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Williams International F-121 Fanjet

DAYTON, Ohio -- Williams International F-121 Fanjet on display in the Research & Development Gallery at the National Museum of the United States Air Force. (U.S. Air Force photo)

DAYTON, Ohio -- Williams International F-121 Fanjet on display in the Research & Development Gallery at the National Museum of the United States Air Force. (U.S. Air Force photo)

Note: This item is currently in storage.

The advent of small jet-propelled aircraft challenged engine manufacturers to provide propulsion systems for them. When an engine was required to propel unmanned aircraft, such as the AGM-136A Tacit Rainbow, on a one-way trip to a target, they faced the added challenge of designing a "throwaway" engine. It had to have a long "shelf-life" but a short life expectancy -- once started -- of about three hours. Williams International responded with the F-121, one of the smallest engines of its type ever built and flown in an aircraft.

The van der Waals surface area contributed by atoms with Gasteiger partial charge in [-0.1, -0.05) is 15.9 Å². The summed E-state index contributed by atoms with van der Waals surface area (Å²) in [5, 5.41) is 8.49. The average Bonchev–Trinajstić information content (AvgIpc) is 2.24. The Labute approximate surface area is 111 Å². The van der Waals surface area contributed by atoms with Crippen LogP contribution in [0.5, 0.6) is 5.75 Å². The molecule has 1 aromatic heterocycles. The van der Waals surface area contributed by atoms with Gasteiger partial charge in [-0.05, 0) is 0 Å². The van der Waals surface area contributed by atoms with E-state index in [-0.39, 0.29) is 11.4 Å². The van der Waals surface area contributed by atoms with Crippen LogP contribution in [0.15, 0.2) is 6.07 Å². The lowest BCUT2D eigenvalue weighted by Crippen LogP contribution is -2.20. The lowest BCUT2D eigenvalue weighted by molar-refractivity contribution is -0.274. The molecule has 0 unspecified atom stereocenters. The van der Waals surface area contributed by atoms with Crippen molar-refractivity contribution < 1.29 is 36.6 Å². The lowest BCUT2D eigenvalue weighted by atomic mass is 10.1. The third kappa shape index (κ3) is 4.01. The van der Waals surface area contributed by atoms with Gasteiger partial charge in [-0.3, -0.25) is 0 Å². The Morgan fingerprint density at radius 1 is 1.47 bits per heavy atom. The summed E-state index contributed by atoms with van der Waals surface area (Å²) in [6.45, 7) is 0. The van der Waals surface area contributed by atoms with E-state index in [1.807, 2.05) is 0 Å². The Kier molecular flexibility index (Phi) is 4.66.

The F-121 first flew in an AGM-136A on July 30, 1984. Since the engine could not be started until after the vehicle left its parent aircraft, it had a pyrotechnic (cartridge) starter. Flight test experience proved it to be a relatively trouble-free engine. Out of 32 free-flight test missions, not one was impaired by an F-121 engine problem.

While the display engine obviously never flew a Tacit Rainbow test mission, it was used in many "bench" tests before being retired to the museum in February 1993.

TECHNICAL NOTES:
Model:
F-121
Length: 40 in.
Diameter: 8 1/2 in. 
Weight: 49 lbs.
Compressor: 6-stage axial
Turbine: 2-stage axial 
Fan by-pass ratio: 1.7:1
Thrust: Approx. 70 lbs. at 45,000 rpm

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